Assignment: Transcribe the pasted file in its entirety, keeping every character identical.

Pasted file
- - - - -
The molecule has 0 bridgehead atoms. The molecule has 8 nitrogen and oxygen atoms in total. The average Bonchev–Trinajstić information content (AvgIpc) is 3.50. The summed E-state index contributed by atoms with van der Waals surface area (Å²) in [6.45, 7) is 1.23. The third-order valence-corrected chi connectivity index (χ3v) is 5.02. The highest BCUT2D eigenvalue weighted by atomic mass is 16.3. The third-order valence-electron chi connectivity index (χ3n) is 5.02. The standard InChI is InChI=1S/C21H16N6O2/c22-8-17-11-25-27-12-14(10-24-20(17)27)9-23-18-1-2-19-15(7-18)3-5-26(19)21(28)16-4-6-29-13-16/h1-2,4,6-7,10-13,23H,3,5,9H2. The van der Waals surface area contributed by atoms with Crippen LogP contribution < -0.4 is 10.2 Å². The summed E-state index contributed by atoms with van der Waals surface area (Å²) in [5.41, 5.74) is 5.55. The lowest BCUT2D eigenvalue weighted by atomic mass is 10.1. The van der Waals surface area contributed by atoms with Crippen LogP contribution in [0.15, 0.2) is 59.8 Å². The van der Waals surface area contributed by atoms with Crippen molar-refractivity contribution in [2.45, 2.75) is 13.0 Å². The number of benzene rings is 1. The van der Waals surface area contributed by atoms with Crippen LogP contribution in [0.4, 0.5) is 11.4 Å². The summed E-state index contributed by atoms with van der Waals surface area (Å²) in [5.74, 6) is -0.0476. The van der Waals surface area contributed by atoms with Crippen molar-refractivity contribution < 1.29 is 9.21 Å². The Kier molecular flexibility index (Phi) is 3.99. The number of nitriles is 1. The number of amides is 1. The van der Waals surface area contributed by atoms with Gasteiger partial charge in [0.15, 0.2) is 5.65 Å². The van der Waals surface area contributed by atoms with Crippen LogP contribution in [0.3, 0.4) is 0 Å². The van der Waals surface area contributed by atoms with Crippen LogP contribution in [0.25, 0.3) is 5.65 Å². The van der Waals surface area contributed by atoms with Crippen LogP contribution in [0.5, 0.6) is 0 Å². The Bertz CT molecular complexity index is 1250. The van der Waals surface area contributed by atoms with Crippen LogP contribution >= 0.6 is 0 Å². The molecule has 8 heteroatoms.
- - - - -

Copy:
The molecule has 0 bridgehead atoms. The molecule has 8 nitrogen and oxygen atoms in total. The average Bonchev–Trinajstić information content (AvgIpc) is 3.50. The summed E-state index contributed by atoms with van der Waals surface area (Å²) in [6.45, 7) is 1.23. The third-order valence-corrected chi connectivity index (χ3v) is 5.02. The highest BCUT2D eigenvalue weighted by atomic mass is 16.3. The third-order valence-electron chi connectivity index (χ3n) is 5.02. The standard InChI is InChI=1S/C21H16N6O2/c22-8-17-11-25-27-12-14(10-24-20(17)27)9-23-18-1-2-19-15(7-18)3-5-26(19)21(28)16-4-6-29-13-16/h1-2,4,6-7,10-13,23H,3,5,9H2. The van der Waals surface area contributed by atoms with Crippen LogP contribution < -0.4 is 10.2 Å². The summed E-state index contributed by atoms with van der Waals surface area (Å²) in [5.41, 5.74) is 5.55. The lowest BCUT2D eigenvalue weighted by atomic mass is 10.1. The van der Waals surface area contributed by atoms with Crippen LogP contribution in [0.15, 0.2) is 59.8 Å². The van der Waals surface area contributed by atoms with Crippen molar-refractivity contribution in [2.45, 2.75) is 13.0 Å². The number of benzene rings is 1. The van der Waals surface area contributed by atoms with Crippen LogP contribution in [0.4, 0.5) is 11.4 Å². The summed E-state index contributed by atoms with van der Waals surface area (Å²) in [5.74, 6) is -0.0476. The van der Waals surface area contributed by atoms with Crippen molar-refractivity contribution < 1.29 is 9.21 Å². The Kier molecular flexibility index (Phi) is 3.99. The number of nitriles is 1. The number of amides is 1. The van der Waals surface area contributed by atoms with Gasteiger partial charge in [0.15, 0.2) is 5.65 Å². The van der Waals surface area contributed by atoms with Crippen LogP contribution in [0.3, 0.4) is 0 Å². The van der Waals surface area contributed by atoms with Crippen LogP contribution in [0.25, 0.3) is 5.65 Å². The van der Waals surface area contributed by atoms with Crippen LogP contribution in [0.5, 0.6) is 0 Å². The Bertz CT molecular complexity index is 1250. The van der Waals surface area contributed by atoms with Crippen LogP contribution >= 0.6 is 0 Å². The molecule has 8 heteroatoms.